Mawer, SJ 2016, Corporate to management social responsibility : extending CSR to MSR guided by Mary Parker Follett , PhD thesis, University of Salford.
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This research extends the concept of corporate social responsibility (CSR) by proposing that it should be operationalised as a management obligation and redefined as management social responsibility: MSR. The contribution of this research comprises two strands. First it addresses the practicalities for managers initiating and implementing MSR as an integral managerial duty. The contentiousness of defining CSR is addressed by applying a conceptual framework based on an analysis of the works of social scientist and management theorist, Mary Parker Follett (1868 – 1933). Secondly, Follett’s work is synthesised and offered as a starting point to deal with other management demands in theory and practice. The case for MSR invokes the same principles for the elimination of workplace discrimination, not for economic reasons but because it represents socially just and moral business conduct. Follett’s belief that management possesses the capability to advance human welfare was assessed during research in 20 organizations across public, private and non-profit sectors in the UK, France and the USA. Semi-structured interviews with 23 practicing managers, ranging from CEOs to junior managers, produced data on the feasibility of implementing MSR, which was validated by experiences from operationalising other social issues in management. As a result the concept of MSR evolved in which business management is central to a beneficial relationship with all stakeholders The overall qualitative findings of this research indicate that business management attitudes and practice are inclined towards initiating socially responsible business activities. By examining the challenges to managers to accept MSR, their motivation and capability to implement it have been analysed. This analysis informed proposals for a practical framework and professional partnerships to absorb Follett’s philosophies that inform MSR. Subsequent developments can be expected as managers become familiar with MSR, which will contribute to the evolution of theory and practice.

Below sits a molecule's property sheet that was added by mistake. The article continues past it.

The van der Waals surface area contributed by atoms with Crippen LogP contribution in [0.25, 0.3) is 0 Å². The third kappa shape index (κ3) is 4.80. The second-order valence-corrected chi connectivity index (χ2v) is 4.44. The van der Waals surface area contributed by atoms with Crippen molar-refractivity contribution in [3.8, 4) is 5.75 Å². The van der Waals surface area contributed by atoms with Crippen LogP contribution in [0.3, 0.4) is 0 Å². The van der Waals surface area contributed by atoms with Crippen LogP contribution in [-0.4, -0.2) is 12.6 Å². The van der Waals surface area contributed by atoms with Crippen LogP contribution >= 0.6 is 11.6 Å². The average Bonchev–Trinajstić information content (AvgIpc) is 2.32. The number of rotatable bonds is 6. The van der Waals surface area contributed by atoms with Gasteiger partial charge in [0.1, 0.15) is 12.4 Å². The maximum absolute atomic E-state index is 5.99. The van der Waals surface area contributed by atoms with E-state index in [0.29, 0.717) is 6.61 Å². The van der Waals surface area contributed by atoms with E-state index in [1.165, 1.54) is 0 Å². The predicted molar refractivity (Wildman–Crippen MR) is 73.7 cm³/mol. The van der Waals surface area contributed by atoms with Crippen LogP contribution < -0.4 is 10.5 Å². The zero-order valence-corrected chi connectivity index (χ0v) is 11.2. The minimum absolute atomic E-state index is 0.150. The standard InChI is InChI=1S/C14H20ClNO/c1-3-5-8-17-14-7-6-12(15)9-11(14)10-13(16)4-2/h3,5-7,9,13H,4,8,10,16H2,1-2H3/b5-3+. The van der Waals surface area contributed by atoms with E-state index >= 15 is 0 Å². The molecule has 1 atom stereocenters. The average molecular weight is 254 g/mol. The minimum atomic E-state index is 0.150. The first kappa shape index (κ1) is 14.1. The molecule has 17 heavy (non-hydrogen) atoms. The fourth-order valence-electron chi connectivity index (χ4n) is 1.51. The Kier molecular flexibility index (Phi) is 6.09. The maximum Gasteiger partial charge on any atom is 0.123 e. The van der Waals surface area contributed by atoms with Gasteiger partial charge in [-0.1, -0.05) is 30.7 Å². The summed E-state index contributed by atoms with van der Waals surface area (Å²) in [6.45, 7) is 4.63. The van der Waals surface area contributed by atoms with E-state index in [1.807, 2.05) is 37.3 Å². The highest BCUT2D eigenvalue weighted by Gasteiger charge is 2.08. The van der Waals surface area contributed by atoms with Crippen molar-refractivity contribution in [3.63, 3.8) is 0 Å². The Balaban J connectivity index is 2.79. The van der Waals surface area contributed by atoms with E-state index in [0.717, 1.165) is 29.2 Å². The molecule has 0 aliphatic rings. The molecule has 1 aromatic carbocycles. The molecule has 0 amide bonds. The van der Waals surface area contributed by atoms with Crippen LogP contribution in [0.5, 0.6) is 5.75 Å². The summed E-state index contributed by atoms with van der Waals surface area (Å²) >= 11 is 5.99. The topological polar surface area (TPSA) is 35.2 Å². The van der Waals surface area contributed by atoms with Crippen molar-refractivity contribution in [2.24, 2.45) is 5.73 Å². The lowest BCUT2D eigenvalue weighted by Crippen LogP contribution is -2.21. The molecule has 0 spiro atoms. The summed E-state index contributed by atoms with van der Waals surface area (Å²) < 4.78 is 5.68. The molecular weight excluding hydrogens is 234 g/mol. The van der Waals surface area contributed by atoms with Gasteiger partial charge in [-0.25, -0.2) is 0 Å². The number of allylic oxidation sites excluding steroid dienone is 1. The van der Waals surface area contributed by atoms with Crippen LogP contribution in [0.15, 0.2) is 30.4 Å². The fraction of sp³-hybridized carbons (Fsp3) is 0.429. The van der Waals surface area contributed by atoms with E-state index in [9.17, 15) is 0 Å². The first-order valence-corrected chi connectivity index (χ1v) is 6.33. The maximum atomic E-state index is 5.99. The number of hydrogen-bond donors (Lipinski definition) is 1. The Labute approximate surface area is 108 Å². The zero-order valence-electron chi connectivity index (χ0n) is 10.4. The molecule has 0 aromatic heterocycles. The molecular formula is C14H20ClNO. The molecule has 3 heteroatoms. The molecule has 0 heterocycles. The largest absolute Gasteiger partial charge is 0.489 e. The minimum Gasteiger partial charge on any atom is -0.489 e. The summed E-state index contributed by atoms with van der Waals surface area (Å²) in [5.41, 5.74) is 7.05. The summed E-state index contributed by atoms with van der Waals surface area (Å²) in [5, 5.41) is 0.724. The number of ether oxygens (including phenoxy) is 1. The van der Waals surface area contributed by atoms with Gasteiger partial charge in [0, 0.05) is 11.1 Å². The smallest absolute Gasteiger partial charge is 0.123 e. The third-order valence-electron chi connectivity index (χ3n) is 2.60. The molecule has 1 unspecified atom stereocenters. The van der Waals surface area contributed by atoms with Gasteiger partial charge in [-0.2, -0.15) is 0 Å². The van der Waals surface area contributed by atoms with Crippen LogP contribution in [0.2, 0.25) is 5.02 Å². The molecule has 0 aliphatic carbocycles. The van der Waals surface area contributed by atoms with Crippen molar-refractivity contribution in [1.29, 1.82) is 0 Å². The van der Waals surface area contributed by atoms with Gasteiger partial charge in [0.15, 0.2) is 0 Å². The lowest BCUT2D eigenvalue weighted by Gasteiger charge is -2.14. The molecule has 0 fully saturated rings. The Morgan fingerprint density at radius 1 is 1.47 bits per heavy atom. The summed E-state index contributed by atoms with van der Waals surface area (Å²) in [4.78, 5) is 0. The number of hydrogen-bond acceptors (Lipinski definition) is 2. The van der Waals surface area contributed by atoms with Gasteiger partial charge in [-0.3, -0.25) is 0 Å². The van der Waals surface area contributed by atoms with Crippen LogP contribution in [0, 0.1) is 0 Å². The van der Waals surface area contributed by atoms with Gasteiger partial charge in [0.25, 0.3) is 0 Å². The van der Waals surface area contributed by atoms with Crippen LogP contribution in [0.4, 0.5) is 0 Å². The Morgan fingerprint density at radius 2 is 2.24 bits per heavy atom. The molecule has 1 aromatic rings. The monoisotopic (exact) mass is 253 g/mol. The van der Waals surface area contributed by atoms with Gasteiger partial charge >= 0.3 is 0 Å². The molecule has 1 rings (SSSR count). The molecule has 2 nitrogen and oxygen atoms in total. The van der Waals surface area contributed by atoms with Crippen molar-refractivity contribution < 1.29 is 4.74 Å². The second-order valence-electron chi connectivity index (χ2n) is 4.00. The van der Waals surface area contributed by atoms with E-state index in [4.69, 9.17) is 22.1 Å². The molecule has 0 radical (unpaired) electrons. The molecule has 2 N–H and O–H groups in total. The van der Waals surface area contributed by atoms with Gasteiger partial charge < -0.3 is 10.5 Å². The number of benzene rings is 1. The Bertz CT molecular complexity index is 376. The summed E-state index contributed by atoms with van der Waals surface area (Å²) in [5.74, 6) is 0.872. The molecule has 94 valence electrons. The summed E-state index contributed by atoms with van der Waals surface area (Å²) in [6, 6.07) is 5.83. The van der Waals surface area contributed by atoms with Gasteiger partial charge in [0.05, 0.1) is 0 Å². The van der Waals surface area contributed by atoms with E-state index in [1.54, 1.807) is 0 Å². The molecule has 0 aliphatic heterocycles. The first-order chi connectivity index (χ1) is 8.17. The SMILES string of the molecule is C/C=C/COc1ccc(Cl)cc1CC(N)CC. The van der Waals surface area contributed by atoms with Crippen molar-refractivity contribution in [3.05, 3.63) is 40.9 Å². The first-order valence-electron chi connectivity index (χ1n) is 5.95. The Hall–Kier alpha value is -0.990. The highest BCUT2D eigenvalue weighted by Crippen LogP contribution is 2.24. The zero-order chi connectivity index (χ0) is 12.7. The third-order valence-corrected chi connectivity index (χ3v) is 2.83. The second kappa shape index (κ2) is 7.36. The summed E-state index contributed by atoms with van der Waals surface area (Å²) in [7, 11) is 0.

|Item Type:||Thesis (PhD)|
|Schools:||Schools > Salford Business School > Business and Management Research Centre|
|Funders:||University of Salford Business School|
|Depositing User:||SJ Mawer|
|Date Deposited:||02 Sep 2016 08:20|
|Last Modified:||02 Sep 2016 08:20|
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